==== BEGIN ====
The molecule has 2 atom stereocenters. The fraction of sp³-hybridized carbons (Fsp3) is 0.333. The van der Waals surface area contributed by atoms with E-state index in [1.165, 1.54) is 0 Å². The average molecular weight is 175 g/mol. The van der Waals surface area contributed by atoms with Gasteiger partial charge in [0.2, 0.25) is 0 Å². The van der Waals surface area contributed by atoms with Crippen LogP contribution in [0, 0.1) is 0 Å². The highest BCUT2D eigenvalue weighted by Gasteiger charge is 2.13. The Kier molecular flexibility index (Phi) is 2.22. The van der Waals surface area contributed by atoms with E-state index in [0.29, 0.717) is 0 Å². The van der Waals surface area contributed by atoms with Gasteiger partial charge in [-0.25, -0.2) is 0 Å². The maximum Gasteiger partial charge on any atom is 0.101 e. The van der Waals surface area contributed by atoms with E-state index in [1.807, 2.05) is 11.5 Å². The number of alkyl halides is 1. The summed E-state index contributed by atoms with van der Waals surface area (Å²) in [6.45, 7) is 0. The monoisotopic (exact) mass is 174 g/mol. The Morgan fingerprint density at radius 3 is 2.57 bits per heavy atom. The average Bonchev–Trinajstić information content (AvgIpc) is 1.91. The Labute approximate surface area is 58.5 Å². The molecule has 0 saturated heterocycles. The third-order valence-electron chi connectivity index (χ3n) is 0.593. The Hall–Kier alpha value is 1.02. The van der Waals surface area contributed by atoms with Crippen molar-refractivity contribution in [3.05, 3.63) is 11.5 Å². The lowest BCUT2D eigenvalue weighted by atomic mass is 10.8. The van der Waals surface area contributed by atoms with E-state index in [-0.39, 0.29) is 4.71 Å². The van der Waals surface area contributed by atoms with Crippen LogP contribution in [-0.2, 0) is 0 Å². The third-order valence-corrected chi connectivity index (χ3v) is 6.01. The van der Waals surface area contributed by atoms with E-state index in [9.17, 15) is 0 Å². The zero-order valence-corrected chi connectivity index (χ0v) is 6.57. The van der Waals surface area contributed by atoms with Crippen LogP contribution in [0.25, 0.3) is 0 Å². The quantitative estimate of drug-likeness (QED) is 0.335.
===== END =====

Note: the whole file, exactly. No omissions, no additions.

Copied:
The molecule has 2 atom stereocenters. The fraction of sp³-hybridized carbons (Fsp3) is 0.333. The van der Waals surface area contributed by atoms with E-state index in [1.165, 1.54) is 0 Å². The average molecular weight is 175 g/mol. The van der Waals surface area contributed by atoms with Gasteiger partial charge in [0.2, 0.25) is 0 Å². The van der Waals surface area contributed by atoms with Crippen LogP contribution in [0, 0.1) is 0 Å². The highest BCUT2D eigenvalue weighted by Gasteiger charge is 2.13. The Kier molecular flexibility index (Phi) is 2.22. The van der Waals surface area contributed by atoms with E-state index in [0.29, 0.717) is 0 Å². The van der Waals surface area contributed by atoms with Gasteiger partial charge in [-0.25, -0.2) is 0 Å². The maximum Gasteiger partial charge on any atom is 0.101 e. The van der Waals surface area contributed by atoms with E-state index in [1.807, 2.05) is 11.5 Å². The number of alkyl halides is 1. The summed E-state index contributed by atoms with van der Waals surface area (Å²) in [6.45, 7) is 0. The monoisotopic (exact) mass is 174 g/mol. The Morgan fingerprint density at radius 3 is 2.57 bits per heavy atom. The average Bonchev–Trinajstić information content (AvgIpc) is 1.91. The Labute approximate surface area is 58.5 Å². The molecule has 0 saturated heterocycles. The third-order valence-electron chi connectivity index (χ3n) is 0.593. The Hall–Kier alpha value is 1.02. The van der Waals surface area contributed by atoms with Crippen molar-refractivity contribution in [3.05, 3.63) is 11.5 Å². The lowest BCUT2D eigenvalue weighted by atomic mass is 10.8. The van der Waals surface area contributed by atoms with E-state index in [-0.39, 0.29) is 4.71 Å². The van der Waals surface area contributed by atoms with Crippen LogP contribution in [-0.2, 0) is 0 Å². The third-order valence-corrected chi connectivity index (χ3v) is 6.01. The van der Waals surface area contributed by atoms with E-state index in [9.17, 15) is 0 Å². The zero-order valence-corrected chi connectivity index (χ0v) is 6.57. The van der Waals surface area contributed by atoms with Crippen LogP contribution in [0.25, 0.3) is 0 Å². The quantitative estimate of drug-likeness (QED) is 0.335.